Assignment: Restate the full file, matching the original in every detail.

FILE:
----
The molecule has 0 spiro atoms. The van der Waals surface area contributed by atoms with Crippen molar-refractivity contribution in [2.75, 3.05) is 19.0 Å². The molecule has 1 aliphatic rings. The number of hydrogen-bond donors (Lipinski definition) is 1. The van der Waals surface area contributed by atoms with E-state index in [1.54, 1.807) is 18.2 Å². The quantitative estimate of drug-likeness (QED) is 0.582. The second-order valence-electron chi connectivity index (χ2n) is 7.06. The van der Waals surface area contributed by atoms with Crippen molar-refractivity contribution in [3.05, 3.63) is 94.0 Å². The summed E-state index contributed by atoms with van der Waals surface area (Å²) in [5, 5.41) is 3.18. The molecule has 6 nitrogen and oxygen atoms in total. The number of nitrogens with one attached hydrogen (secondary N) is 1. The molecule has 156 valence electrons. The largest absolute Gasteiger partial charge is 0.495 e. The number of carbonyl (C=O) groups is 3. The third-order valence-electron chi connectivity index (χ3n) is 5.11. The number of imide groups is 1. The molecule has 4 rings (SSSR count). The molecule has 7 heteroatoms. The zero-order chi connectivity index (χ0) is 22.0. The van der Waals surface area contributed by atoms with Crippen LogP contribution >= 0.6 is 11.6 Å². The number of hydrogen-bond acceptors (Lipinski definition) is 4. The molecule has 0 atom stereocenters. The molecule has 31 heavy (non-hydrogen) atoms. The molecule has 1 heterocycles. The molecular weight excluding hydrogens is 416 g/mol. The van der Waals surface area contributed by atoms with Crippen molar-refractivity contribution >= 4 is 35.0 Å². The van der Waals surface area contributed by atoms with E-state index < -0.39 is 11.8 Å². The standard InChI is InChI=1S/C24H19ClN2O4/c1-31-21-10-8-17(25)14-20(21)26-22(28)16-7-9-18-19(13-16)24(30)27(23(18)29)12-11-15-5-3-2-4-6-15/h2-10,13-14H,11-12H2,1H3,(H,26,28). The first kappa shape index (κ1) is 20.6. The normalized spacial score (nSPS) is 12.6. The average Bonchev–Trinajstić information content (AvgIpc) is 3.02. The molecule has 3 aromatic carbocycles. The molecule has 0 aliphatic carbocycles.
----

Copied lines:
The molecule has 0 spiro atoms. The van der Waals surface area contributed by atoms with Crippen molar-refractivity contribution in [2.75, 3.05) is 19.0 Å². The molecule has 1 aliphatic rings. The number of hydrogen-bond donors (Lipinski definition) is 1. The van der Waals surface area contributed by atoms with E-state index in [1.54, 1.807) is 18.2 Å². The quantitative estimate of drug-likeness (QED) is 0.582. The second-order valence-electron chi connectivity index (χ2n) is 7.06. The van der Waals surface area contributed by atoms with Crippen molar-refractivity contribution in [3.05, 3.63) is 94.0 Å². The summed E-state index contributed by atoms with van der Waals surface area (Å²) in [5, 5.41) is 3.18. The molecule has 6 nitrogen and oxygen atoms in total. The number of nitrogens with one attached hydrogen (secondary N) is 1. The molecule has 156 valence electrons. The largest absolute Gasteiger partial charge is 0.495 e. The number of carbonyl (C=O) groups is 3. The third-order valence-electron chi connectivity index (χ3n) is 5.11. The number of imide groups is 1. The molecule has 4 rings (SSSR count). The molecule has 7 heteroatoms. The zero-order chi connectivity index (χ0) is 22.0. The van der Waals surface area contributed by atoms with Crippen LogP contribution >= 0.6 is 11.6 Å². The number of hydrogen-bond acceptors (Lipinski definition) is 4. The molecule has 0 atom stereocenters. The molecule has 31 heavy (non-hydrogen) atoms. The molecule has 1 heterocycles. The molecular weight excluding hydrogens is 416 g/mol. The van der Waals surface area contributed by atoms with Crippen molar-refractivity contribution >= 4 is 35.0 Å². The van der Waals surface area contributed by atoms with E-state index < -0.39 is 11.8 Å². The standard InChI is InChI=1S/C24H19ClN2O4/c1-31-21-10-8-17(25)14-20(21)26-22(28)16-7-9-18-19(13-16)24(30)27(23(18)29)12-11-15-5-3-2-4-6-15/h2-10,13-14H,11-12H2,1H3,(H,26,28). The first kappa shape index (κ1) is 20.6. The normalized spacial score (nSPS) is 12.6. The average Bonchev–Trinajstić information content (AvgIpc) is 3.02. The molecule has 3 aromatic carbocycles. The molecule has 0 aliphatic carbocycles.